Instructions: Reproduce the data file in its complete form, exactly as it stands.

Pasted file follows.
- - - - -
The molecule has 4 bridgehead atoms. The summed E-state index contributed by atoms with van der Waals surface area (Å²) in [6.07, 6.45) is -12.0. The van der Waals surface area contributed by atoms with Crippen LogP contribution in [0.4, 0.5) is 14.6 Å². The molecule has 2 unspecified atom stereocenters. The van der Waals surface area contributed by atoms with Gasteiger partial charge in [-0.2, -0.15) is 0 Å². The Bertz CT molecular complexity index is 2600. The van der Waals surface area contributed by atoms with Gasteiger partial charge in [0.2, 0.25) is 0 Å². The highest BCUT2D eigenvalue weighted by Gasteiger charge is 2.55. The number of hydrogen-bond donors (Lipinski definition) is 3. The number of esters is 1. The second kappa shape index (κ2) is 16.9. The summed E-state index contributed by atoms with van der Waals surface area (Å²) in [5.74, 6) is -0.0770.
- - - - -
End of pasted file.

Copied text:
The molecule has 4 bridgehead atoms. The summed E-state index contributed by atoms with van der Waals surface area (Å²) in [6.07, 6.45) is -12.0. The van der Waals surface area contributed by atoms with Crippen LogP contribution in [0.4, 0.5) is 14.6 Å². The molecule has 2 unspecified atom stereocenters. The van der Waals surface area contributed by atoms with Gasteiger partial charge in [-0.2, -0.15) is 0 Å². The Bertz CT molecular complexity index is 2600. The van der Waals surface area contributed by atoms with Gasteiger partial charge in [0.2, 0.25) is 0 Å². The highest BCUT2D eigenvalue weighted by Gasteiger charge is 2.55. The number of hydrogen-bond donors (Lipinski definition) is 3. The number of esters is 1. The second kappa shape index (κ2) is 16.9. The summed E-state index contributed by atoms with van der Waals surface area (Å²) in [5.74, 6) is -0.0770.